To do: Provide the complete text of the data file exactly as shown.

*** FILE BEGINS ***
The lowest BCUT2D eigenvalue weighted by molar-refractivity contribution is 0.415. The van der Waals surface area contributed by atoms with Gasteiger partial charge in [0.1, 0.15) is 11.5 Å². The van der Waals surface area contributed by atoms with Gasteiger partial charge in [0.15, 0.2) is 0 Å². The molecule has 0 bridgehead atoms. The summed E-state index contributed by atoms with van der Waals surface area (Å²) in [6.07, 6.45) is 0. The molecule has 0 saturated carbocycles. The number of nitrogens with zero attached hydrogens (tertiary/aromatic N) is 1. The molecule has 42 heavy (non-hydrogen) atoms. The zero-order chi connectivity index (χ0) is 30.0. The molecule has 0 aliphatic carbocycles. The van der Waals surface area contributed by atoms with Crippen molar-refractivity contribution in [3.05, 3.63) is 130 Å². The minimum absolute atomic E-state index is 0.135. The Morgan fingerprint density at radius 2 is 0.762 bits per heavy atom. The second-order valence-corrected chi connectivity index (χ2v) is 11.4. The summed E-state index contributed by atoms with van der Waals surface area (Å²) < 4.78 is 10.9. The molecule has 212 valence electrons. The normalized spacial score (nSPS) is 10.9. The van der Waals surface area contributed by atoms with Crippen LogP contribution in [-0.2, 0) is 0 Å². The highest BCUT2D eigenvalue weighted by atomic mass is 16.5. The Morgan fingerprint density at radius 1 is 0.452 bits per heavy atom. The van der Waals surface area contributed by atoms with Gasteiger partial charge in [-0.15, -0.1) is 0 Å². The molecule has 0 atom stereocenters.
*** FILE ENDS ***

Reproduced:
The lowest BCUT2D eigenvalue weighted by molar-refractivity contribution is 0.415. The van der Waals surface area contributed by atoms with Gasteiger partial charge in [0.1, 0.15) is 11.5 Å². The van der Waals surface area contributed by atoms with Gasteiger partial charge in [0.15, 0.2) is 0 Å². The molecule has 0 bridgehead atoms. The summed E-state index contributed by atoms with van der Waals surface area (Å²) in [6.07, 6.45) is 0. The molecule has 0 saturated carbocycles. The number of nitrogens with zero attached hydrogens (tertiary/aromatic N) is 1. The molecule has 42 heavy (non-hydrogen) atoms. The zero-order chi connectivity index (χ0) is 30.0. The molecule has 0 aliphatic carbocycles. The van der Waals surface area contributed by atoms with Crippen molar-refractivity contribution in [3.05, 3.63) is 130 Å². The minimum absolute atomic E-state index is 0.135. The Morgan fingerprint density at radius 2 is 0.762 bits per heavy atom. The second-order valence-corrected chi connectivity index (χ2v) is 11.4. The summed E-state index contributed by atoms with van der Waals surface area (Å²) < 4.78 is 10.9. The molecule has 212 valence electrons. The normalized spacial score (nSPS) is 10.9. The van der Waals surface area contributed by atoms with Crippen LogP contribution in [-0.2, 0) is 0 Å². The highest BCUT2D eigenvalue weighted by atomic mass is 16.5. The Morgan fingerprint density at radius 1 is 0.452 bits per heavy atom. The van der Waals surface area contributed by atoms with Gasteiger partial charge in [-0.15, -0.1) is 0 Å². The molecule has 0 atom stereocenters.